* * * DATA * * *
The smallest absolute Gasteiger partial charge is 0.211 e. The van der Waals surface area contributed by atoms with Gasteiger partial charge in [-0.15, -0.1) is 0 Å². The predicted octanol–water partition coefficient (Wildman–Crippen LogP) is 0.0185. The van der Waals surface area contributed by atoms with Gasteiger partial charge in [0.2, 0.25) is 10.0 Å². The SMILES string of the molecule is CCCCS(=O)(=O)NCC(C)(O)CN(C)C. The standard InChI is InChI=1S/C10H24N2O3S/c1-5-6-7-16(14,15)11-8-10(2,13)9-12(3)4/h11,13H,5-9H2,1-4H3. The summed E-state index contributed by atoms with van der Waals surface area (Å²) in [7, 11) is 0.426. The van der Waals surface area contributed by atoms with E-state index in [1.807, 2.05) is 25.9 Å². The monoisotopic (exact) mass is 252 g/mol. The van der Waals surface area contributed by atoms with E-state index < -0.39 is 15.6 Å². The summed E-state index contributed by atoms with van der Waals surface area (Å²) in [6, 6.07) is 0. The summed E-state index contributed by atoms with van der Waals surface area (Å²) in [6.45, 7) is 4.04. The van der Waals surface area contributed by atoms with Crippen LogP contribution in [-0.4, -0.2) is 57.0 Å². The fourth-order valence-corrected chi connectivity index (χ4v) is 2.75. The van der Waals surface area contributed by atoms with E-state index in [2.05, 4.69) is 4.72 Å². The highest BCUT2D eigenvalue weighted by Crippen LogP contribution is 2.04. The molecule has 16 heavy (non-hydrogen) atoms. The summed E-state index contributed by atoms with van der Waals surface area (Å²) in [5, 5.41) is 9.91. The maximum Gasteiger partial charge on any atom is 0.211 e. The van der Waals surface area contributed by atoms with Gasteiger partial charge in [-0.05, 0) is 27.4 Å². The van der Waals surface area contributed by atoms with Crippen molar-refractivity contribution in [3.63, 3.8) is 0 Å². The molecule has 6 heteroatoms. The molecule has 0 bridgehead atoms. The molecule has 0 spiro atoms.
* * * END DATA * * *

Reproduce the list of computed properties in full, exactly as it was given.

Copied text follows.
The smallest absolute Gasteiger partial charge is 0.211 e. The van der Waals surface area contributed by atoms with Gasteiger partial charge in [-0.15, -0.1) is 0 Å². The predicted octanol–water partition coefficient (Wildman–Crippen LogP) is 0.0185. The van der Waals surface area contributed by atoms with Gasteiger partial charge in [0.2, 0.25) is 10.0 Å². The SMILES string of the molecule is CCCCS(=O)(=O)NCC(C)(O)CN(C)C. The standard InChI is InChI=1S/C10H24N2O3S/c1-5-6-7-16(14,15)11-8-10(2,13)9-12(3)4/h11,13H,5-9H2,1-4H3. The summed E-state index contributed by atoms with van der Waals surface area (Å²) in [7, 11) is 0.426. The van der Waals surface area contributed by atoms with E-state index in [1.807, 2.05) is 25.9 Å². The monoisotopic (exact) mass is 252 g/mol. The van der Waals surface area contributed by atoms with E-state index < -0.39 is 15.6 Å². The summed E-state index contributed by atoms with van der Waals surface area (Å²) in [6, 6.07) is 0. The summed E-state index contributed by atoms with van der Waals surface area (Å²) in [6.45, 7) is 4.04. The van der Waals surface area contributed by atoms with Crippen LogP contribution in [-0.4, -0.2) is 57.0 Å². The fourth-order valence-corrected chi connectivity index (χ4v) is 2.75. The van der Waals surface area contributed by atoms with E-state index in [2.05, 4.69) is 4.72 Å². The highest BCUT2D eigenvalue weighted by Crippen LogP contribution is 2.04. The molecule has 16 heavy (non-hydrogen) atoms. The summed E-state index contributed by atoms with van der Waals surface area (Å²) in [5, 5.41) is 9.91. The maximum Gasteiger partial charge on any atom is 0.211 e. The van der Waals surface area contributed by atoms with Gasteiger partial charge in [-0.05, 0) is 27.4 Å². The van der Waals surface area contributed by atoms with Crippen molar-refractivity contribution in [3.63, 3.8) is 0 Å². The molecule has 6 heteroatoms. The molecule has 0 bridgehead atoms. The molecule has 0 spiro atoms.